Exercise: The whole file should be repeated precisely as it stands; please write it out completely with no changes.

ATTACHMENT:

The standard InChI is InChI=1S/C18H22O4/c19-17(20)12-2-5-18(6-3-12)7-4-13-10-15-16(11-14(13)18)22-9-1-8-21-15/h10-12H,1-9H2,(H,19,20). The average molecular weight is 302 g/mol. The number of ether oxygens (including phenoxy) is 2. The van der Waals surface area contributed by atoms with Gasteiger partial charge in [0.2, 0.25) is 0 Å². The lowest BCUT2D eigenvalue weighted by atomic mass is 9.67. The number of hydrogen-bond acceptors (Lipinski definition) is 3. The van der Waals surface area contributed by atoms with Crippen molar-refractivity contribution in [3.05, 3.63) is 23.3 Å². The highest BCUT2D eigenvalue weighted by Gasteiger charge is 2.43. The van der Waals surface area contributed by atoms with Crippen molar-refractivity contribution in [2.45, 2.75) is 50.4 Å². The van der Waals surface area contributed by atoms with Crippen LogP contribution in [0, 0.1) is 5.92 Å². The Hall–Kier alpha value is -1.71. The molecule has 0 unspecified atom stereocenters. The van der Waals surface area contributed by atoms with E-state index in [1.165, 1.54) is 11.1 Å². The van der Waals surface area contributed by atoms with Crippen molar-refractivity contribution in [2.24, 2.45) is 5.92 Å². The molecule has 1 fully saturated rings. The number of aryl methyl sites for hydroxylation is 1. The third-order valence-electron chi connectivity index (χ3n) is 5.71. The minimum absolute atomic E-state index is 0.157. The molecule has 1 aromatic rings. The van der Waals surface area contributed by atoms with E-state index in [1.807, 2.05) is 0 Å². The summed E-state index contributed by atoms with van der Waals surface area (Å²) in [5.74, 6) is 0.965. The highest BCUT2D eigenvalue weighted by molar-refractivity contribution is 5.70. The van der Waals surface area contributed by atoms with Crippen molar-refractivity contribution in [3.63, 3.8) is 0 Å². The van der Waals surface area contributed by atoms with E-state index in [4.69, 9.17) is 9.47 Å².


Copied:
The standard InChI is InChI=1S/C18H22O4/c19-17(20)12-2-5-18(6-3-12)7-4-13-10-15-16(11-14(13)18)22-9-1-8-21-15/h10-12H,1-9H2,(H,19,20). The average molecular weight is 302 g/mol. The number of ether oxygens (including phenoxy) is 2. The van der Waals surface area contributed by atoms with Gasteiger partial charge in [0.2, 0.25) is 0 Å². The lowest BCUT2D eigenvalue weighted by atomic mass is 9.67. The number of hydrogen-bond acceptors (Lipinski definition) is 3. The van der Waals surface area contributed by atoms with Crippen molar-refractivity contribution in [3.05, 3.63) is 23.3 Å². The highest BCUT2D eigenvalue weighted by Gasteiger charge is 2.43. The van der Waals surface area contributed by atoms with Crippen molar-refractivity contribution in [2.45, 2.75) is 50.4 Å². The van der Waals surface area contributed by atoms with Crippen LogP contribution in [0, 0.1) is 5.92 Å². The Hall–Kier alpha value is -1.71. The molecule has 0 unspecified atom stereocenters. The van der Waals surface area contributed by atoms with E-state index in [1.165, 1.54) is 11.1 Å². The van der Waals surface area contributed by atoms with Crippen molar-refractivity contribution in [2.24, 2.45) is 5.92 Å². The molecule has 1 fully saturated rings. The number of aryl methyl sites for hydroxylation is 1. The third-order valence-electron chi connectivity index (χ3n) is 5.71. The minimum absolute atomic E-state index is 0.157. The molecule has 1 aromatic rings. The van der Waals surface area contributed by atoms with E-state index in [1.807, 2.05) is 0 Å². The summed E-state index contributed by atoms with van der Waals surface area (Å²) in [5.74, 6) is 0.965. The highest BCUT2D eigenvalue weighted by molar-refractivity contribution is 5.70. The van der Waals surface area contributed by atoms with Crippen molar-refractivity contribution in [3.63, 3.8) is 0 Å². The van der Waals surface area contributed by atoms with E-state index in [4.69, 9.17) is 9.47 Å².